On February 7th, the FDA expanded the approval of abiraterone acetate (ZYTIGA®) treatment to patients with high-risk castration sensitive prostate cancer . Abiraterone acetate (AA), marketed by Janssen Biotech Inc., was previously approved in 2011 in combination with prednisone for the treatment of patients with metastatic castration-resistant prostate cancer (mCRPC) who have received prior docetaxel-containing chemotherapy, which was expanded to any patient with mCRPC in 2014. Prostate cancer is the most common malignancy in men in western countries and accounts for about 28,000 deaths per year in the United States . Androgen deprivation therapy (ADT), or medical castration, is the most common treatment for prostate cancer; however, this technique only limits androgens synthesized in the testes while the pituitary and prostate cancer tissue continues to produce androgens. AA is a small molecule inhibitor of cytochrome P450 17α-hydroxylase (CYP17), an enzyme that plays a key role in the synthesis of endogenous androgens, thus reducing circulating androgen levels in the body and preventing activation of androgen-dependent cancer cells .
The extended approval was based on positive results from a randomized phase 3 study that assessed the safety and efficacy of AA and prednisone plus standard ADT vs. ADT alone in the treatment of newly diagnosed castration-sensitive prostate cancer (NCT01715285) . Patients in the AA arm experienced a significantly longer mean overall survival (not reached vs. 34.7 months) and progression free survival (33 vs. 14.8 months) compared to those in the ADT arm . Other benefits experienced in the AA arm included a longer time to chemotherapy and pain progression over patients in the ADT arm . Grade 3 hyperkalemia and hypertension events occurred at a higher rate than standard ADT; however, AA plus prednisone was found to be a well-tolerated regimen with a favorable safety profile. These results confirm the safety and efficacy of AA for the treatment of castration-sensitive prostate cancer and offers a survival advantage to patients with newly diagnosed prostate cancer.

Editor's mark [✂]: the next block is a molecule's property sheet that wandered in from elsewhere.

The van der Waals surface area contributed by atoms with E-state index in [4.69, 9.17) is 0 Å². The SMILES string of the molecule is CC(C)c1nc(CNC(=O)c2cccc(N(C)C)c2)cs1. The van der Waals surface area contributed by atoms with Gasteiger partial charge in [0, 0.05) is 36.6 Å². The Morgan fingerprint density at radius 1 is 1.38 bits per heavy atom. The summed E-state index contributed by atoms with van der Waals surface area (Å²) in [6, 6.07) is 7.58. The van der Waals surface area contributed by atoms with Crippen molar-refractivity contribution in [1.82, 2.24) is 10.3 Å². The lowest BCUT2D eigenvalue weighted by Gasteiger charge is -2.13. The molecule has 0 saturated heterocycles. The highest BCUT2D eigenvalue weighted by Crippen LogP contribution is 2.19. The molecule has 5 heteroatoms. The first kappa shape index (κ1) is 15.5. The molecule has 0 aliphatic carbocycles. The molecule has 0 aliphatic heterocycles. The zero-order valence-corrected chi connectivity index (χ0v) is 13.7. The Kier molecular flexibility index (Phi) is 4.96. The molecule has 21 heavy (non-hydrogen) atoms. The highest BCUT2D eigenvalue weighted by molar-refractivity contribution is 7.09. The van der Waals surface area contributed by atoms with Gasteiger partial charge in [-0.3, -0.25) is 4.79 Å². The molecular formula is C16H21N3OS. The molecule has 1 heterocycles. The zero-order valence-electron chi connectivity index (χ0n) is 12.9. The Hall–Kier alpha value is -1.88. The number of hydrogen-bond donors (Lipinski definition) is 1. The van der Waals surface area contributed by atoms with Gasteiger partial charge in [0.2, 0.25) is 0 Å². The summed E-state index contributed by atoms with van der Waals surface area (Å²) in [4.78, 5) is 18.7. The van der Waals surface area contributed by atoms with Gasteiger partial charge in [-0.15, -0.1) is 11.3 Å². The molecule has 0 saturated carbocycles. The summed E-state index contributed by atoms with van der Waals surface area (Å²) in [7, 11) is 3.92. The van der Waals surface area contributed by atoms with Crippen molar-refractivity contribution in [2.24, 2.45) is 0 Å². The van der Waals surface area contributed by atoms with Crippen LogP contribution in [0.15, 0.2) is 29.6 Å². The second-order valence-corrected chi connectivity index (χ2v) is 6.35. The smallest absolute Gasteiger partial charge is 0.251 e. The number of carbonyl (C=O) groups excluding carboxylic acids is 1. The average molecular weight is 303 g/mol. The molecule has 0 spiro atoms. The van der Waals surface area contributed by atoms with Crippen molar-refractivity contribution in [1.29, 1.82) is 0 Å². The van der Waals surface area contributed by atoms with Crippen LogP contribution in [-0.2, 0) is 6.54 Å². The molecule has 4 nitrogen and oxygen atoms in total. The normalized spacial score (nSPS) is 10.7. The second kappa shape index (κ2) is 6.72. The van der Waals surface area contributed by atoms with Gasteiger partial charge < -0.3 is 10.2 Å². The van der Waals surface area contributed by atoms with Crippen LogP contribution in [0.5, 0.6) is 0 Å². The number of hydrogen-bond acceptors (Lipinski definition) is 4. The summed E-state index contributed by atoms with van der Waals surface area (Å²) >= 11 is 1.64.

–Zachary Moore, on behalf of the Medical Content Team
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- A Study of Abiraterone Acetate Plus Low-Dose Prednisone Plus Androgen Deprivation Therapy (ADT) Versus ADT Alone in Newly Diagnosed Participants With High-Risk, Metastatic Hormone-Naive Prostate Cancer (mHNPC). ClinicalTrials.gov [cited 2018 April 10]; Available from: https://clinicaltrials.gov/ct2/show/NCT01715285.
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